While a court-martial conviction can be used as evidence of unsatisfactory service (and if testimony at court-martial or evidence during investigation supports it, to show a multi-year pattern of unsatisfactory service), that reduction is administrative in nature. It is NOT a part of a court-martial sentence.

The examples you two quote here were all admin grade reductions due to unsatisfactory service occurring at retirement. The only exception is Graziano; his reduction occurred after he had been ordered back to duty from retirement. In that case, the investigation(s) preceeding his conviction for sexually abusing his daughter apparently demonstrated a pattern of misconduct stretching back to his 1LT days. But even that was an administrative grade determination – not part of a court-martial sentence.

Technical point? Yes. But IMO if courts-martial could reduce commissioned officers, we’d see far fewer get off with fines for serious crimes. (cont)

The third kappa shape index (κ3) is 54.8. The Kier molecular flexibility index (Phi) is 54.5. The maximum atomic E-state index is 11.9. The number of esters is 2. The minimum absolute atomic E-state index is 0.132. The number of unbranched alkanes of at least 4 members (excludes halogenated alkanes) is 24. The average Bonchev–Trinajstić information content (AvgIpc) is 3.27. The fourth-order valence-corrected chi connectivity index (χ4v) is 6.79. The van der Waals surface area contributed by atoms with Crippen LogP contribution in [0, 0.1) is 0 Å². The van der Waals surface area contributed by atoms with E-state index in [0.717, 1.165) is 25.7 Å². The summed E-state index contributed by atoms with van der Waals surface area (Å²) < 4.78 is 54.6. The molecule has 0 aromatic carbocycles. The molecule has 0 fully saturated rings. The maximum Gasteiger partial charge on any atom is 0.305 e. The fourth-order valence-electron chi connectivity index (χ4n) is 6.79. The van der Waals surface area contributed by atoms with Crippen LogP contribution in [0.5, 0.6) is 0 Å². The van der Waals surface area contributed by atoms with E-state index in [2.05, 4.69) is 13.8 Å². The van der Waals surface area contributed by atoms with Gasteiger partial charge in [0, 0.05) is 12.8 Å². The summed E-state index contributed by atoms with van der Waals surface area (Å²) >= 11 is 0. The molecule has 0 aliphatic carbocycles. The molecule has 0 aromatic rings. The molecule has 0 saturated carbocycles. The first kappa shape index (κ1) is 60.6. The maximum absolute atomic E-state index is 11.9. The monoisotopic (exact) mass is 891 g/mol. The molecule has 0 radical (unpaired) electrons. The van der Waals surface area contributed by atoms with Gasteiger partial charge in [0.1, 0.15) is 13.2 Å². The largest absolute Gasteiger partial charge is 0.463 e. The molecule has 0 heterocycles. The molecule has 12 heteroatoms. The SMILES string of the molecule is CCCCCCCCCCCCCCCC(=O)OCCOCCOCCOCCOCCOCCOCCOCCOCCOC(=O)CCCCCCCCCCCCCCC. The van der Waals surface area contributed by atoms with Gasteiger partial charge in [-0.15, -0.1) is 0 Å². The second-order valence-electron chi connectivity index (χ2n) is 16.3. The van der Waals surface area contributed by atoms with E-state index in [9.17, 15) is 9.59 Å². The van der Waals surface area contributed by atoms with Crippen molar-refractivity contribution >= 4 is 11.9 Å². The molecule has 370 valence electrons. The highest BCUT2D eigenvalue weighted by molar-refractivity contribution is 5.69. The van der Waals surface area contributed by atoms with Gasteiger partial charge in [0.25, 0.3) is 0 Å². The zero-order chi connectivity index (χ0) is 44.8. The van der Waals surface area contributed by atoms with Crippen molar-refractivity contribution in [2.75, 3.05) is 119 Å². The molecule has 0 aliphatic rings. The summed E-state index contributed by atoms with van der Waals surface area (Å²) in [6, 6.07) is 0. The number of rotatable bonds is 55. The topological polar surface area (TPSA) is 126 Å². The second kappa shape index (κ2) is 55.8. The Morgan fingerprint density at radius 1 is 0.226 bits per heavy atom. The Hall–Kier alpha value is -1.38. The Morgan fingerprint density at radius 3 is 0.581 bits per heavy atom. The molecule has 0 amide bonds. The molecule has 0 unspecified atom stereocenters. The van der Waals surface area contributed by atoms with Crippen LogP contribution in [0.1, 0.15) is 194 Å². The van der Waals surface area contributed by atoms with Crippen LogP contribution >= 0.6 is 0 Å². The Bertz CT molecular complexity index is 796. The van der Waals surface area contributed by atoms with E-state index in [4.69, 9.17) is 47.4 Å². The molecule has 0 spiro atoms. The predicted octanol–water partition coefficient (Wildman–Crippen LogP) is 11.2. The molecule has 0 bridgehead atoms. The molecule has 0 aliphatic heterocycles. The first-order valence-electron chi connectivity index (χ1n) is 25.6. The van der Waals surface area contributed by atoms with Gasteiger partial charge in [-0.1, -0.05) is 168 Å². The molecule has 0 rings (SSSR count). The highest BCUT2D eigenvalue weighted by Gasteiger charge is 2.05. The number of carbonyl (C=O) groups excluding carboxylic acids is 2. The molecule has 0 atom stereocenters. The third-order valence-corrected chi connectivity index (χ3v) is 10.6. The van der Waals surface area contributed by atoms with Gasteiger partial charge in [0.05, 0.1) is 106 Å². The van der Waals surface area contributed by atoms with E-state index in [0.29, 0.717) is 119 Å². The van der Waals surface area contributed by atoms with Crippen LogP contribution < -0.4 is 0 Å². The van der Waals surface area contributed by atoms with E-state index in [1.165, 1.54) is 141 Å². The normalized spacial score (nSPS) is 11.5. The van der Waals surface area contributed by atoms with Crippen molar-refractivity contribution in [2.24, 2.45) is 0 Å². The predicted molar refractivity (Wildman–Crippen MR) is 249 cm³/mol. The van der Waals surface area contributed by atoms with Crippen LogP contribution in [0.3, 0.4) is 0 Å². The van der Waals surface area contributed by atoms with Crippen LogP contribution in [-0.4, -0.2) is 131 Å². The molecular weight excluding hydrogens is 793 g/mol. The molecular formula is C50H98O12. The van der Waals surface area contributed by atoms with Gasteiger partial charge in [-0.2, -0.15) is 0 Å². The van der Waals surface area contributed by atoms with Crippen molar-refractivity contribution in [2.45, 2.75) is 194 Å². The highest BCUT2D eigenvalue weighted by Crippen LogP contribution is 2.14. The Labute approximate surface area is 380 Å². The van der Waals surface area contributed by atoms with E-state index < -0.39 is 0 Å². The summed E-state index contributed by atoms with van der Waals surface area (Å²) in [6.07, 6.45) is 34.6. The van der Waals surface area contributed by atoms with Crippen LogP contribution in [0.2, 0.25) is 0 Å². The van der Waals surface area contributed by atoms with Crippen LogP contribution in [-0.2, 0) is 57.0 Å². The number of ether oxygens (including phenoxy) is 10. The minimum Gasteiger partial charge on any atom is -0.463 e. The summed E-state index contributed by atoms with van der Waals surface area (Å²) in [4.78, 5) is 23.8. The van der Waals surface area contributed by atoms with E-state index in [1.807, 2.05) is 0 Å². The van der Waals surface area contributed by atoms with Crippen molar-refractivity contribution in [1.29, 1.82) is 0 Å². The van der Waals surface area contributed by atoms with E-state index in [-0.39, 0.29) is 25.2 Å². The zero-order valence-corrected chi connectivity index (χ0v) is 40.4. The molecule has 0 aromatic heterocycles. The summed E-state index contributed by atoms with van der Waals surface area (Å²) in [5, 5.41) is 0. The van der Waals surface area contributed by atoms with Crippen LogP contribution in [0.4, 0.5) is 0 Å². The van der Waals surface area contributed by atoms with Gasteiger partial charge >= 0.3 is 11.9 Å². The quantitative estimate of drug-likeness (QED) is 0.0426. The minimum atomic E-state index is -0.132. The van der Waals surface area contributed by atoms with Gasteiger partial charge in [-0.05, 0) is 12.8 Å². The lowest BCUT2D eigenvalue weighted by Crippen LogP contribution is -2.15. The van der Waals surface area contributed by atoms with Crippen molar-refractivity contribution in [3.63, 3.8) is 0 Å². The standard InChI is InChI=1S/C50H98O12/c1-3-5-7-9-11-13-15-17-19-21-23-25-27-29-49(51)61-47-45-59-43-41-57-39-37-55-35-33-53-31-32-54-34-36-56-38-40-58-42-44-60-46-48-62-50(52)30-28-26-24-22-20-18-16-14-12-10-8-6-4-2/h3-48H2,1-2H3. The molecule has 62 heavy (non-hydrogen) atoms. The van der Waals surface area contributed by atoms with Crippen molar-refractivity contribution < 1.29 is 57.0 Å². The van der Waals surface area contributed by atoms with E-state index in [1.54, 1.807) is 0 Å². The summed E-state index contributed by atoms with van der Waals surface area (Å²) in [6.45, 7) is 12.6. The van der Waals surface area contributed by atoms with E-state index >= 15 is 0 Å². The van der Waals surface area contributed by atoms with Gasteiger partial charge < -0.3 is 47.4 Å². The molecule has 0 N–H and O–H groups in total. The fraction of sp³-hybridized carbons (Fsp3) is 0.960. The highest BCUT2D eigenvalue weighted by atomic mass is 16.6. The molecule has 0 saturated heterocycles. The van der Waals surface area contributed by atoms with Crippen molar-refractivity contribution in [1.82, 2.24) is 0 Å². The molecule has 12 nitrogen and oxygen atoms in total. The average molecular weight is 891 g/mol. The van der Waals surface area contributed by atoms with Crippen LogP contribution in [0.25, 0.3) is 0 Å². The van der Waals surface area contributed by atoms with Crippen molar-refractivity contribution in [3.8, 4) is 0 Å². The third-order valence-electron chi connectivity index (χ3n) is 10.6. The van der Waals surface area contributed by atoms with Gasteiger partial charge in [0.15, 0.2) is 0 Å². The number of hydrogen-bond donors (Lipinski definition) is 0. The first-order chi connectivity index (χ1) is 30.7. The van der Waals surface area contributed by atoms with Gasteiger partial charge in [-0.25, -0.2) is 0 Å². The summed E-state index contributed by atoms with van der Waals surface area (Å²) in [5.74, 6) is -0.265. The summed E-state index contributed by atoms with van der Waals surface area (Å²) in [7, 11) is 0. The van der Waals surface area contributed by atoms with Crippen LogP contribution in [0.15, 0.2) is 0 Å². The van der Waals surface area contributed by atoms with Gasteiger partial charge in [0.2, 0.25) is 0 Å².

Last edited 2 years ago by Hondo

Why? Because IMO many court-martial panels, convening authorities, military judges, and prosecutors simply seem unwilling to hurt the family of the individual convicted by “maxing them out” with a dismissal – which as a DD equivalent removes all rights to military and VA benefits, including any retirement pension and medical coverage – even when that’s deserved. Ditto for sentencing them to long confinement. Currently the only other option for a commissioned officer (and commissioned warrant officers) is a fine (or restitution) and return to duty at current rank, with the hope that an admin board will “do the right thing” and reduce them in grade at a later time.

Last edited 2 years ago by Hondo

Bust him to Buck Private.
Revoke any benefits.
The Big Chicken Dinner using rancid chicken.

We expect more from SF Green Beret folks. We need to demand more.
That said, we need to also provide help to any service member in need. Real help, not some never-served female “counselor” who does not understand a man’s viewpoint, other than what she’s read in a psyc book in college, and who can barely speak English.


In other news…angry cops has covered down on that Cavanagh C*nt.